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Joe Austerweil

joseph_UNDERSCORE_lastname_AT_brown_DOT_edu
(Sorry you have to work to replace the underscore, lastname, at, and dot, with _, austerweil, @, and .. I really hate spam).


I am Joe Austerweil, an Assistant Professor at Brown University in the Department of Cognitive, Linguistic, and Psychological Sciences.

Short Research Philosophy

As a computational cognitive psychologist, my research program explores questions at the intersection of perception and higher-level cognition. I use recent advances in statistics and computer science to formulate ideal learner models to see how they solve these problems and then test the model predictions using traditional behavioral experimentation. Ideal learner models help us understand the knowledge people use to solve problems because such knowledge must be made explicit for the ideal learner model to successfully produce human behavior. This method yields novel machine learning methods and leads to the discovery of new psychological principles.

Academic history

Brown University (2007), Sc. B. in Applied Mathematics-Computer Science (with honors)
University of California, Berkeley (2011), M.A. in Statistics
University of California, Berkeley (2012), Ph.D. in Psychology

Upcoming Presentations and Workshops

I will be giving a talk at the 47th Annual Meeting of the Society for Mathematical Psychology, which meets from July 18th to July 21st, 2014. The title is Dissociating Top-down and Bottom-up Theories of Autism Spectrum Disorders Using Bayesian Models. It is joint work with Kirstie Stanworth and Anna Franklin. Show/Hide Abstract


We define novel Bayesian models of two cognitive theories of Autism Spectrum Disorders (ASDs) to capture how individuals with ASDs differ from typical individuals when they learn causal relations. People learn causal relations between cues and effects in physical and social domains by integrating how often they have observed the cue and effect together with their domain-specific knowledge about the mechanisms whereby cues generate effects. Prior knowledge allows people to need only a few observations to solve this complex task in both physical (e.g., learn that flipping a switch turns on a particular light) and social (e.g., learn that grabbing a toy from a friend will make the friend cry) domains. The amount of weight given to current evidence when it is integrated with prior beliefs should increase with the strength of evidence, in a manner prescribed by Bayes' rule.

There are many documented social and non-social consequences of ASDs, including effects on learning and the way in which those with ASDs perceive and experience the world around them. Two prominent theories seeking to explain these consequences are a top-down hypothesis, the weak coherence hypothesis, where prior knowledge is underweighted, and a bottom-up hypothesis, the enhanced perceptual functioning hypothesis, where current observations are overweighted. We propose Bayesian models of each theory for the problem of learning a causal relation. The Bayesian models produce divergent predictions, which we tested in a novel adaptation of the "blicket" detector causal learning paradigm. In our modified version, an object's color is a cue to the prior probability that it is a cause (e.g., 80% of red objects are blickets). There were two phases: (1) a familiarization phase, where prior knowledge about the causal relation is established through experience (i.e., how many objects of the current color are blickets), and (2) a test phase, where on each trial, an effect is active, the number of potential causes is manipulated, and subjects rate how probable one of the potential causes is to be a cause (e.g., 32 objects are on an active detector. How probable is it that one particular object is a blicket?). The results support the weak coherence hypothesis: Subjects with ASDs used prior knowledge significantly less than typical participants when learning a causal relation with a small base rate, but otherwise learned causal relations in a manner very similar to typical participants.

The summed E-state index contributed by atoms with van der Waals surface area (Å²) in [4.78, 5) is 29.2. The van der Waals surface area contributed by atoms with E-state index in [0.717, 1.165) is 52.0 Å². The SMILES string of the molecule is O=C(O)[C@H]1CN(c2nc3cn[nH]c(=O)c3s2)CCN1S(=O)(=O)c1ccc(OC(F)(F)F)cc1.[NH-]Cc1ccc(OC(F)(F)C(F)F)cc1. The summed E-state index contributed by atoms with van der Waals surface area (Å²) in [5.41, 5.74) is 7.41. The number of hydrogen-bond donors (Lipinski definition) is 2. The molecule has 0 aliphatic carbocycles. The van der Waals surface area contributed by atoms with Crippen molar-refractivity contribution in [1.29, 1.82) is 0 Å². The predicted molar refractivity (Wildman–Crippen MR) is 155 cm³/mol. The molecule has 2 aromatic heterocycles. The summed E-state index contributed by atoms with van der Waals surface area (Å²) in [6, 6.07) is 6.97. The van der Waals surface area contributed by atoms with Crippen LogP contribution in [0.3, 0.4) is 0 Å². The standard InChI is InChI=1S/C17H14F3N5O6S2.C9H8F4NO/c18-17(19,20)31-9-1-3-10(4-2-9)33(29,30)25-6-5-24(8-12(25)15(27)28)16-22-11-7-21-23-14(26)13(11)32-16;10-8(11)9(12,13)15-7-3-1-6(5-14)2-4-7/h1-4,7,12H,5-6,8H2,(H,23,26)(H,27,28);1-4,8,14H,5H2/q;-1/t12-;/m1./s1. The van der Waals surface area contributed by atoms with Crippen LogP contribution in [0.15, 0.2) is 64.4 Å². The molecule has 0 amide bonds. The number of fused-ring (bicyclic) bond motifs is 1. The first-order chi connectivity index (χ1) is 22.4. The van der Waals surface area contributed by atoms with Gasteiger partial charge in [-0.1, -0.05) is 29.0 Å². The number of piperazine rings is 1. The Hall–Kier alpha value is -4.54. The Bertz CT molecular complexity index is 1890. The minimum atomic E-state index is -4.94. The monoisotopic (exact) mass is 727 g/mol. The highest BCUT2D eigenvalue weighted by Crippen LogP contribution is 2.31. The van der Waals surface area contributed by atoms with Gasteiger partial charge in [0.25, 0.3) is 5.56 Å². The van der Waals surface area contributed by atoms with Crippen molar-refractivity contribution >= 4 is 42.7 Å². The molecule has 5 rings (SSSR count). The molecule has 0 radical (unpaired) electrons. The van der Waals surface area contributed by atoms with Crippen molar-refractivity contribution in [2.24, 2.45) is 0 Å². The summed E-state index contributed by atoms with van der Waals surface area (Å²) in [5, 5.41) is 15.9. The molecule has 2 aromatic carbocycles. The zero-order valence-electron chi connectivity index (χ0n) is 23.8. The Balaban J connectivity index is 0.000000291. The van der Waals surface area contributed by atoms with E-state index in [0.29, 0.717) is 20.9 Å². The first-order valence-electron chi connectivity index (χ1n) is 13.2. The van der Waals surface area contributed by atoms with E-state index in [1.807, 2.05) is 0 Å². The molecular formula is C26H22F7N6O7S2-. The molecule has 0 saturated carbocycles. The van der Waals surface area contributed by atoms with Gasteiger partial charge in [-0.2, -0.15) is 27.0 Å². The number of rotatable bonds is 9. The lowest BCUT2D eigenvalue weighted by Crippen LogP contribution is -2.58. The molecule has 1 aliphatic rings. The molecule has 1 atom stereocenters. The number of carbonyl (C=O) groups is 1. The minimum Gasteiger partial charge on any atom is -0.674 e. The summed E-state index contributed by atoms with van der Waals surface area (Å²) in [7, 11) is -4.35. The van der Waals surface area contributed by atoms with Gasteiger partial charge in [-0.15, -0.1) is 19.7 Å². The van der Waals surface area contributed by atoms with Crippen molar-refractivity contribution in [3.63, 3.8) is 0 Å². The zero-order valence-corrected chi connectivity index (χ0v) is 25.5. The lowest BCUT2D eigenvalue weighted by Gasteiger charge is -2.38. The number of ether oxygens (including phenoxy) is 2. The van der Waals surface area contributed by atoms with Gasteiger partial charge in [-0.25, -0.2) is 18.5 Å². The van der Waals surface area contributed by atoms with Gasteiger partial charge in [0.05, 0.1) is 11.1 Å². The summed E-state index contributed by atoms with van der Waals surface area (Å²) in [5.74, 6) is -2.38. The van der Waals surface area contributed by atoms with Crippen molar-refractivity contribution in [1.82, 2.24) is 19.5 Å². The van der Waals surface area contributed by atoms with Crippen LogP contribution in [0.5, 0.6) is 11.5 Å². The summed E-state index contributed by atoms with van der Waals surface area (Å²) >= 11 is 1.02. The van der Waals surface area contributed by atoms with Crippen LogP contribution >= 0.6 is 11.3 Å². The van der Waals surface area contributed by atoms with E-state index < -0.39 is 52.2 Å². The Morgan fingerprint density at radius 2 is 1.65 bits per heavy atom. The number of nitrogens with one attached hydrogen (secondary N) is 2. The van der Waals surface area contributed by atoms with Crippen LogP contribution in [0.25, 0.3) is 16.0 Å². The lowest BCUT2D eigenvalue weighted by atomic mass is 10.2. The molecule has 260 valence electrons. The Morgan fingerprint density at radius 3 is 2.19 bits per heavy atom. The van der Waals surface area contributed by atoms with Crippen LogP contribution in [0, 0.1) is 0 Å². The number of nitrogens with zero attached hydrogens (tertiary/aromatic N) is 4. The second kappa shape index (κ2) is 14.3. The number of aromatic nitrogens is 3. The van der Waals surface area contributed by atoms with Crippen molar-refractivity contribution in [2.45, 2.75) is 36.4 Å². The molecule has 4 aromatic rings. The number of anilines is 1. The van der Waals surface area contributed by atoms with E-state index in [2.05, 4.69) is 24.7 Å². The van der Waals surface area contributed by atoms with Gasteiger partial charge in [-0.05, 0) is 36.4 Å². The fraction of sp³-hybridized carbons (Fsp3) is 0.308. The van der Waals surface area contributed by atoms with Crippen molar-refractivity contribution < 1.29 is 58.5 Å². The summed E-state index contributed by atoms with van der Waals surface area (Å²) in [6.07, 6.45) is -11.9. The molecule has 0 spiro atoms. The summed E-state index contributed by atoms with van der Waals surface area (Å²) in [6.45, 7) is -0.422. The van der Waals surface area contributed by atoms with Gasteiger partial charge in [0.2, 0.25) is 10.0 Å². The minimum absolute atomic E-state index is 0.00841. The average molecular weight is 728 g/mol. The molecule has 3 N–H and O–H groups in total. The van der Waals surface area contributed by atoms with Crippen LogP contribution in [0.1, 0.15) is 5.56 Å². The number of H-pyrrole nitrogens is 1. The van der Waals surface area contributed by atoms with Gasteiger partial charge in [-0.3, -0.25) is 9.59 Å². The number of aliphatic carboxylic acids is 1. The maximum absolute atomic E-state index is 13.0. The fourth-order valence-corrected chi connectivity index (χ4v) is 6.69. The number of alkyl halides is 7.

I will be giving a talk at the 36th Annual Meeting of the Cognitive Science Society, which meets from July 23rd to July 26th, 2014. The title is Testing the psychological validity of cluster construction biases. Show/Hide Abstract


To generalize from one experience to the next in a world where the underlying structures are ever-changing, people construct clusters that group their observations and enable information to be pooled within a cluster in an efficient and effective manner. Despite substantial computational work describing potential domain-general processes for how people construct these clusters, there has been little empirical progress comparing different proposals to each other and to human performance. In this article, I empirically test some popular computational proposals against each other and against human behavior using the Markov chain Monte Carlo with People methodology. The results support two popular Bayesian nonparametric processes, the Chinese Restaurant Process and the related Dirichlet Process Mixture Model. [Paper PDF]

Teaching

I will be teaching Thinking (CLPS 1200) in Fall 2014. Syllabus to come soon.

Graduate students:

I am interested in taking PhD students for starting graduate school Fall 2015. Please send me an email if you are interested.

Current highlighted paper:

Joseph Austerweil and Thomas Griffiths. (2013). A nonparametric Bayesian framework for constructing flexible feature representations. Psychological Review, 120 (4), 817-851. [DOI]



Last Updated May 18, 2014